Sealing child abuse records is ‘dangerous’

Legislation to seal millions of child abuse records for 75 years was drafted so “all possible provisions” of the National Archives Act, which allows the public or State bodies to access records, would be disapplied.

The Retention of Records Bill 2019 will see records from the Commission to Inquire into Child Abuse (CICA), the Residential Institutions Redress Board, and the Residential Institutions Redress Review Committee placed in the National Archives of Ireland and sealed for a minimum of 75 years, in what has been labelled “a dangerous and unnecessary precedent”.

Documents released under the Freedom of Information Act reveal that the National Archives of Ireland (NAI) advised the department, in April 2018, that there was no need for the legislation.

It said that records from the CICA are already covered by the National Archives Act, 1986, and that the latter two bodies could be brought under its remit by simply adding them to the schedule of the act. 

This would mean the records would be open to inspection after 30 years, subject to some exemptions.

However, in response, Aongus Ó hAonghusa, assistant principal officer of the residential institutions redress unit, stressed that the need to seal records for 75 years was “an essential component of the whole retention project” and that to “leave open even a remote possibility of release”, under the National Archives Act, “could jeopardise the strategy, by making it potentially more vulnerable to legal challenge”.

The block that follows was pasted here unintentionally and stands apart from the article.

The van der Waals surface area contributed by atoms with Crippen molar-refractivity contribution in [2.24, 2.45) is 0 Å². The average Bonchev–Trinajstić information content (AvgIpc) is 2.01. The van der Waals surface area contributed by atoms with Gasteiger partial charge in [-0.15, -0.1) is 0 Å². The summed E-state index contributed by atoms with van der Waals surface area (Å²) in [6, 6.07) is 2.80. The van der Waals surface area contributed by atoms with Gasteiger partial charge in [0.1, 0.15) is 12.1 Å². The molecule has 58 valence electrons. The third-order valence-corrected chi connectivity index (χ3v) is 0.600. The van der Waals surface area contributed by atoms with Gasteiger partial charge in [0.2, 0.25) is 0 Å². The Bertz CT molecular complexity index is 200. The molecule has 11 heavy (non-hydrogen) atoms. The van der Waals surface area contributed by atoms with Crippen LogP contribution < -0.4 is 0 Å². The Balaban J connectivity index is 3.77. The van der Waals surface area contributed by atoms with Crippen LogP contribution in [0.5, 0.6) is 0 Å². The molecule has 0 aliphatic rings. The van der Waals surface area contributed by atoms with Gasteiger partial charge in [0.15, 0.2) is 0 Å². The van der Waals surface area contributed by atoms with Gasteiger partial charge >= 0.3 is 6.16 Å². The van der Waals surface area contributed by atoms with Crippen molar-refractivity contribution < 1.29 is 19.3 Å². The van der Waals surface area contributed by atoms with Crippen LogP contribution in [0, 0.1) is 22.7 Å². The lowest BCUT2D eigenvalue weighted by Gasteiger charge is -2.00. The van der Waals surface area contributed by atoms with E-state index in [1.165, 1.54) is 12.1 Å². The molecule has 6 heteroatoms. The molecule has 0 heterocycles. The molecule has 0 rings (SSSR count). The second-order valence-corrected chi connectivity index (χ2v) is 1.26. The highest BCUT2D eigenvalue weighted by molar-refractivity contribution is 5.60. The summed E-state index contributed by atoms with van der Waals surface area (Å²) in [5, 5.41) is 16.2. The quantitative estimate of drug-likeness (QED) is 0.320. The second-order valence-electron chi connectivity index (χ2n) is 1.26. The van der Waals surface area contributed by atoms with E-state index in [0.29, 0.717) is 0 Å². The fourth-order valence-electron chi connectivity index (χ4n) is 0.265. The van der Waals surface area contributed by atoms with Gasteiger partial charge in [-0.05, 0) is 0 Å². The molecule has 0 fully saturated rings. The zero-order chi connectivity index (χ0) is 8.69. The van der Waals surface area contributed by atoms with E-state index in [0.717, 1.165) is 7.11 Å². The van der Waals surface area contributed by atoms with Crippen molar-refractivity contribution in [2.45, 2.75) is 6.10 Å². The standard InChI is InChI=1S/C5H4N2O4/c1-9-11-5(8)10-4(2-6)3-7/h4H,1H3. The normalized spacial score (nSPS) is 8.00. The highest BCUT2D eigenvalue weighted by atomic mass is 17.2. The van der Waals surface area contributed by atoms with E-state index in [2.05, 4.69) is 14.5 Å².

In August, M Ó hAonghusa emailed the assistant principal at the Department of Culture, Heritage ,and the Gaeltacht, Fergal Curtin, to point out that any sections of the National Archives Act which could be used by a member of the public, or any State body, to access the records, would be disapplied with regard to the records.

“The bill is drafted in a way that all possible provisions of the 1986 act that might be used to gain access to a record, whether by this department, another State body, or a member of the public, are being proposed for disapplication,” he said.

“The director’s [of the National Archives] functions under section 4 of the 1986 act have not been disapplied in relation to the records, so the director will be the only person legally entitled to access the records.

“No physical sealing, as such, is envisaged, but presumably the NAI will have its own way of dealing with this.”

Former head of special projects at the NAI, Caitríona Crowe, has emerged as one of the most vocal critics of the proposed legislation, saying the Government’s decision to “override the 1986 National Archives Act” sets “a dangerous and unnecessary precedent”.

“The provisions of the National Archives Act have proved perfectly adequate, over more than 30 years, to protect privacy and deal with sensitive subject matter,” she said.

“There is no reasonable argument for setting them aside in the case of these particular records, which will be extraordinary sources for scholars in the years ahead.

“The department’s action opens the gate for future restricted access to any records the State may not wish citizens to see.” 

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